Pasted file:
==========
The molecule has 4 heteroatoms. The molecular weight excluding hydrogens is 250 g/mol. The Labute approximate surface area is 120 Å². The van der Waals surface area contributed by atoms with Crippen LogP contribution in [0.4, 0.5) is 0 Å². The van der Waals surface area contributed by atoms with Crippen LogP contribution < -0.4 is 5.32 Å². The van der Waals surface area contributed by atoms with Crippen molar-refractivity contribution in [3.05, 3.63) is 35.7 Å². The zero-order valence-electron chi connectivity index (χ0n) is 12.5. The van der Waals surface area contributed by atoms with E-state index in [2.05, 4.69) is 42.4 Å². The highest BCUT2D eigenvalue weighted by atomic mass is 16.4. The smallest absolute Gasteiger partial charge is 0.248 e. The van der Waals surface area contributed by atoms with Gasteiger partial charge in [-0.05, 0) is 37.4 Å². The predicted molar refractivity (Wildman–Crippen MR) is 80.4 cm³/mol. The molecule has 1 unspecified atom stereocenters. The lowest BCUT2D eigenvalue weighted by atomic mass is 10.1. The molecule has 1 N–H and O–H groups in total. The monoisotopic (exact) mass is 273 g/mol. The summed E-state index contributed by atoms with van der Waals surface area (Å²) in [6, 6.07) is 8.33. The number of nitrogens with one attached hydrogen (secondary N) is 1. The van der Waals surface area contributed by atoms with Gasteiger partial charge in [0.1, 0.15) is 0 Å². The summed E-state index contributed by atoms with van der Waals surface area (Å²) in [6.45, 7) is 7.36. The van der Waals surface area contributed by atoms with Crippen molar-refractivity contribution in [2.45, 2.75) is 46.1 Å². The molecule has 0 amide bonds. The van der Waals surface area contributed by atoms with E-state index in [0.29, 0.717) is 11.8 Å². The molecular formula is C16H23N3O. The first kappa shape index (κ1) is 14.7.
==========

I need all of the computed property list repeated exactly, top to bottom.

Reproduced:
The molecule has 4 heteroatoms. The molecular weight excluding hydrogens is 250 g/mol. The Labute approximate surface area is 120 Å². The van der Waals surface area contributed by atoms with Crippen LogP contribution in [0.4, 0.5) is 0 Å². The van der Waals surface area contributed by atoms with Crippen LogP contribution < -0.4 is 5.32 Å². The van der Waals surface area contributed by atoms with Crippen molar-refractivity contribution in [3.05, 3.63) is 35.7 Å². The zero-order valence-electron chi connectivity index (χ0n) is 12.5. The van der Waals surface area contributed by atoms with E-state index in [2.05, 4.69) is 42.4 Å². The highest BCUT2D eigenvalue weighted by atomic mass is 16.4. The smallest absolute Gasteiger partial charge is 0.248 e. The van der Waals surface area contributed by atoms with Gasteiger partial charge in [-0.05, 0) is 37.4 Å². The predicted molar refractivity (Wildman–Crippen MR) is 80.4 cm³/mol. The molecule has 1 unspecified atom stereocenters. The lowest BCUT2D eigenvalue weighted by atomic mass is 10.1. The molecule has 1 N–H and O–H groups in total. The monoisotopic (exact) mass is 273 g/mol. The summed E-state index contributed by atoms with van der Waals surface area (Å²) in [6, 6.07) is 8.33. The number of nitrogens with one attached hydrogen (secondary N) is 1. The van der Waals surface area contributed by atoms with Gasteiger partial charge in [0.1, 0.15) is 0 Å². The summed E-state index contributed by atoms with van der Waals surface area (Å²) in [6.45, 7) is 7.36. The van der Waals surface area contributed by atoms with Crippen molar-refractivity contribution in [2.45, 2.75) is 46.1 Å². The molecule has 0 amide bonds. The van der Waals surface area contributed by atoms with E-state index in [0.29, 0.717) is 11.8 Å². The molecular formula is C16H23N3O. The first kappa shape index (κ1) is 14.7.